The title of this feast is apparently suggested by two sentences from the day’s readings. One is from the Second Reading: “God sent forth his Son, born of woman.” The other is from the gospel: “Mary kept all these things, pondering them in her heart.” Only the former sentence has relevance to the Theotokos, for it speaks of Mary’s giving birth to the Son of God. The latter sentence treats Mary rather as the paradigm of faith, and therefore of the Christian believer and the true Israel.
The calendar of the Episcopal Church uses the same Gospel, which is traditional for this day, but has a different title for the feast: The Holy Name of Our Lord Jesus Christ. This takes its cue from the last verse of the Gospel, as did the old title, the Circumcision. Whatever the precise title of the day, its major concern is still the birth of Christ as the beginning of the saving act of God.
This reading comprises the Aaronic blessing, which, like the tersanctus of Isa 6 with its threefold form, is a remarkable anticipation of the Trinitarian faith of the Church. Special attention is directed, in the caption to the reading, to the last verse: “So shall they put my name upon the people of Israel, and I will bless them,” which suggests an emphasis on the holy name.
People often ask glibly, “What’s in a name?” In biblical thought the answer is “Everything!” The name stands for the whole person, his/her character and power of personality. The name of God is the Being of God himself, all that he has manifested himself to be in his revelation in salvation history, culminating in the Christ-event.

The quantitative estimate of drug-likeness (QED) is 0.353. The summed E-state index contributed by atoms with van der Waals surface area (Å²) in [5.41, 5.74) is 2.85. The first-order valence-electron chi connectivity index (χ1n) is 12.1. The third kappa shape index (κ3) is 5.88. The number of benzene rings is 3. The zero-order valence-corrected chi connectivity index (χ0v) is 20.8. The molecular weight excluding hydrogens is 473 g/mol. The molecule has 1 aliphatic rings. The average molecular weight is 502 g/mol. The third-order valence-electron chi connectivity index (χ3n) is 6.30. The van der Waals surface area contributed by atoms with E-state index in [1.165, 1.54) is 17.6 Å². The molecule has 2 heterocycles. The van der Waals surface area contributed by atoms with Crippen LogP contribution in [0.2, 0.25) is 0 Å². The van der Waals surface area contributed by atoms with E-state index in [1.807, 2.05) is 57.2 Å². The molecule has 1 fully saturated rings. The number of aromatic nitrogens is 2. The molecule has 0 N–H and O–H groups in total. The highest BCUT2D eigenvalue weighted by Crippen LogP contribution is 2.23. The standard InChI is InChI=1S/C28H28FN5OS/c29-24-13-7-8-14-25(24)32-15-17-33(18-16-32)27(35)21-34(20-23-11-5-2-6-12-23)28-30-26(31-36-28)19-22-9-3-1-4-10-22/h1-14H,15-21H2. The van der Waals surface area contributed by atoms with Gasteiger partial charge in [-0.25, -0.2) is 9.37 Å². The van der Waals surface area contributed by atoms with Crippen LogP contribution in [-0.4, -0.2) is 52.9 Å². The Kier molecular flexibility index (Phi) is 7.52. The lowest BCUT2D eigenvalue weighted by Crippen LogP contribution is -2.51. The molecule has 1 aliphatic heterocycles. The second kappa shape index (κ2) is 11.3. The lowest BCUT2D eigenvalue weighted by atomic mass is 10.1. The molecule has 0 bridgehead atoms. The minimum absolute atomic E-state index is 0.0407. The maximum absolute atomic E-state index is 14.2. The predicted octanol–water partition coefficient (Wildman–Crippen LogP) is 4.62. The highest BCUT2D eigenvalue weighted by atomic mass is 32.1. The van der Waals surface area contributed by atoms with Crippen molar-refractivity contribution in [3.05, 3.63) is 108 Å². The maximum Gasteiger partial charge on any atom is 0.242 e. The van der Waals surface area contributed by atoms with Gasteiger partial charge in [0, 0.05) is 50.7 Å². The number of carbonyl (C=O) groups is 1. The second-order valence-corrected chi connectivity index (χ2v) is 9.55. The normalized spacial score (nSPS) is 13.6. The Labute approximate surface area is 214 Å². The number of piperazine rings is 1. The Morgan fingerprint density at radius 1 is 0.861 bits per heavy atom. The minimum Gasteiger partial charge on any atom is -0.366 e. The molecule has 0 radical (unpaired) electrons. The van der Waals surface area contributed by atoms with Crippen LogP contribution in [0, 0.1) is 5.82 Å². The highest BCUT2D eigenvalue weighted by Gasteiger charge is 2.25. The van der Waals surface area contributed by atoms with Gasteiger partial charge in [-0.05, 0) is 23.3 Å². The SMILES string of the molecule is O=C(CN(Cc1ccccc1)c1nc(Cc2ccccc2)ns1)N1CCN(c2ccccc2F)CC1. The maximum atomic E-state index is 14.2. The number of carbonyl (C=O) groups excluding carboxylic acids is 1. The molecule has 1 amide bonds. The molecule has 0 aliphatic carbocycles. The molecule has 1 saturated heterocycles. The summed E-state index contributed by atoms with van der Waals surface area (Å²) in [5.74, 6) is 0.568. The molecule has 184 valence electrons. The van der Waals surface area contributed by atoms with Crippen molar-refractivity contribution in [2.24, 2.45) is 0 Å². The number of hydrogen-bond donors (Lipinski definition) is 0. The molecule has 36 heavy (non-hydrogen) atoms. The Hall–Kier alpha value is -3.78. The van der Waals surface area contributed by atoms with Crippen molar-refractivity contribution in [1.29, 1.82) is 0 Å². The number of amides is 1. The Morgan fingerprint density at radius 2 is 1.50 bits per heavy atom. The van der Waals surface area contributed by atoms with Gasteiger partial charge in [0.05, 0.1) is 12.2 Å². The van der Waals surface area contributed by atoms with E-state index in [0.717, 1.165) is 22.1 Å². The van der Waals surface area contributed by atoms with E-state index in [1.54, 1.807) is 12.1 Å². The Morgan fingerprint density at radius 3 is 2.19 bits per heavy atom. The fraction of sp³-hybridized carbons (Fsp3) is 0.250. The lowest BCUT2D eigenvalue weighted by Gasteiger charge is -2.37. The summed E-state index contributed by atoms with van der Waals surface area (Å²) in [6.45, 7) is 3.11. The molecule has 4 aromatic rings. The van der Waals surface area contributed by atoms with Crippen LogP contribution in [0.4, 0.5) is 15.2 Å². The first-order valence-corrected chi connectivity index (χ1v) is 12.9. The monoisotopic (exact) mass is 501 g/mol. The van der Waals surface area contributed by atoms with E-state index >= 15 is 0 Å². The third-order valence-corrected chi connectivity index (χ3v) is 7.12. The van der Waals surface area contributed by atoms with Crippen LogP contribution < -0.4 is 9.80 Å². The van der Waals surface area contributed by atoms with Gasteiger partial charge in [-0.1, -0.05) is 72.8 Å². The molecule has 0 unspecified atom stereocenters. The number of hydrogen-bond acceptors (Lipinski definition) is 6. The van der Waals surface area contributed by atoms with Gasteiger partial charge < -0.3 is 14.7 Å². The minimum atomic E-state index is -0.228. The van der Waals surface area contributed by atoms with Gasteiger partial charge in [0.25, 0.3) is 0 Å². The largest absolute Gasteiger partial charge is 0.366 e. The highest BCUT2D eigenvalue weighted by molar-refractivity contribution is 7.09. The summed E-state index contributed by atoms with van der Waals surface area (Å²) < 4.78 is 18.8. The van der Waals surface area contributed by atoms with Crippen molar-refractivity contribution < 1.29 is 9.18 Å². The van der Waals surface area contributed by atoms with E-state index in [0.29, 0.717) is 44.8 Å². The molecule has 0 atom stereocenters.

To “bless” means to invoke upon the faithful all that God is and all that he has done for his people. The name of Jesus is the name of the triune God made manifest and present in saving power. This is surely an appropriate blessing for the new civil year.
This psalm is also used on the sixth Sunday of Easter in series C. As the response shows, the emphasis is on prayer for God’s blessing, which fits in perfectly with the first reading.
This is the traditional lesson for the first Sunday after Christmas, where it has been retained in the Episcopal Lectionary. According to recent scholarly investigation, this passage is a pre-Pauline creedal formula that Paul has expanded. The words “born under the law, to redeem those who were under the law” suggests the particular preoccupations of the Apostle, and therefore were probably insertions by him. This leaves us with the formula:
God sent forth his Son
(born of woman)
that we might receive adoption as sons.
One can see from this that the purpose clause follows immediately upon the sending clause: the Son was sent that we might become sons and daughters. This purpose clause is very important, for it indicates that the nativity is not just a beautiful story devoid of connection with our own existence.
People today ask, “What has the birth of Christ got to do with me?”
The answer is that on it depends my whole status before God as his adopted child. He became human through a human birth precisely in order that we might be elevated to the status of children of God.
For further comment on this profound theological theme, see the second reading of the Mass at Dawn on Christmas.
But we cannot dismiss Paul’s addition about the law as having no relevance. It points toward the event mentioned at the end of the Gospel—Jesus’ circumcision. In this he is shown to be “born under the law.”
In his incarnation and earthly life, he places himself under human limitations and enters into human culture, including all the restrictions of human freedom that characterize human life.
For Paul, the law was precisely such a restriction. It told people what to do but left them powerless to do it.
Only by complete submission to human bondage could the Son of God liberate people from it, for only he remained truly free, and only he is therefore able, in Van Buren’s suggestive metaphor, to pass on the contagion of that freedom to others.
This Gospel is almost identical with that of the second Mass of Christmas. The only differences are that it starts at verse 16 instead of verse 15, and that it goes on to include verse 21, the circumcision and naming of Jesus. This is clearly meant to be the climactic verse of today’s reading.